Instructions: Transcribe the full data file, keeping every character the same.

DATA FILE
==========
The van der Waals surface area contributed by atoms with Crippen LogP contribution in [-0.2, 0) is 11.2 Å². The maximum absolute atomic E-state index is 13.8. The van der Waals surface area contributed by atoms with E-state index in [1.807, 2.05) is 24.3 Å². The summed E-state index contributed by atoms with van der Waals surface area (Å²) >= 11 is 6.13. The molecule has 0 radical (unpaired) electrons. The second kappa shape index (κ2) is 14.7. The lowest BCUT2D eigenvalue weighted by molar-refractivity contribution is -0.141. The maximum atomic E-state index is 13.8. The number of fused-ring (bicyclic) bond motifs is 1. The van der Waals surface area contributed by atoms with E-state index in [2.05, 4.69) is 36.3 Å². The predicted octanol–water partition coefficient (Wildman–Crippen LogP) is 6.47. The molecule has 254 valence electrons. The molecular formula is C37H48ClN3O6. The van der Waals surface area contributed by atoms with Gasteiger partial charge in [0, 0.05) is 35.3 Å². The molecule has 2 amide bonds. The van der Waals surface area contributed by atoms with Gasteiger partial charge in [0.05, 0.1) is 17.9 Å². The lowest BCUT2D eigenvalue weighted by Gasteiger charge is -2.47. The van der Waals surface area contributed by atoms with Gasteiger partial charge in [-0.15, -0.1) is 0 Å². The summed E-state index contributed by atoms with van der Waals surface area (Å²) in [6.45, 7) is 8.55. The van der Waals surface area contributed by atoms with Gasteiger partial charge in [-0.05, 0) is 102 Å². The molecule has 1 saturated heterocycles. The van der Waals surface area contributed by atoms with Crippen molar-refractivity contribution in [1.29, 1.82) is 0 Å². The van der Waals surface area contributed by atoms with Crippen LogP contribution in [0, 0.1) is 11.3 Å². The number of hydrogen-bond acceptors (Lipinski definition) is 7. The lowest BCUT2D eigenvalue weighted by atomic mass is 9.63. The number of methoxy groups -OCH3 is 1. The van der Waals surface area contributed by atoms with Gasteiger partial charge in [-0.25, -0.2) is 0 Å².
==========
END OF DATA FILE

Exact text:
The van der Waals surface area contributed by atoms with Crippen LogP contribution in [-0.2, 0) is 11.2 Å². The maximum absolute atomic E-state index is 13.8. The van der Waals surface area contributed by atoms with E-state index in [1.807, 2.05) is 24.3 Å². The summed E-state index contributed by atoms with van der Waals surface area (Å²) >= 11 is 6.13. The molecule has 0 radical (unpaired) electrons. The second kappa shape index (κ2) is 14.7. The lowest BCUT2D eigenvalue weighted by molar-refractivity contribution is -0.141. The maximum atomic E-state index is 13.8. The number of fused-ring (bicyclic) bond motifs is 1. The van der Waals surface area contributed by atoms with E-state index in [2.05, 4.69) is 36.3 Å². The predicted octanol–water partition coefficient (Wildman–Crippen LogP) is 6.47. The molecule has 254 valence electrons. The molecular formula is C37H48ClN3O6. The van der Waals surface area contributed by atoms with Gasteiger partial charge in [0, 0.05) is 35.3 Å². The molecule has 2 amide bonds. The van der Waals surface area contributed by atoms with Gasteiger partial charge in [0.05, 0.1) is 17.9 Å². The lowest BCUT2D eigenvalue weighted by Gasteiger charge is -2.47. The van der Waals surface area contributed by atoms with Gasteiger partial charge in [-0.15, -0.1) is 0 Å². The summed E-state index contributed by atoms with van der Waals surface area (Å²) in [6.45, 7) is 8.55. The van der Waals surface area contributed by atoms with Gasteiger partial charge in [-0.05, 0) is 102 Å². The molecule has 1 saturated heterocycles. The van der Waals surface area contributed by atoms with Crippen molar-refractivity contribution in [1.29, 1.82) is 0 Å². The van der Waals surface area contributed by atoms with Crippen LogP contribution in [0, 0.1) is 11.3 Å². The number of hydrogen-bond acceptors (Lipinski definition) is 7. The lowest BCUT2D eigenvalue weighted by atomic mass is 9.63. The number of methoxy groups -OCH3 is 1. The van der Waals surface area contributed by atoms with Gasteiger partial charge in [-0.25, -0.2) is 0 Å².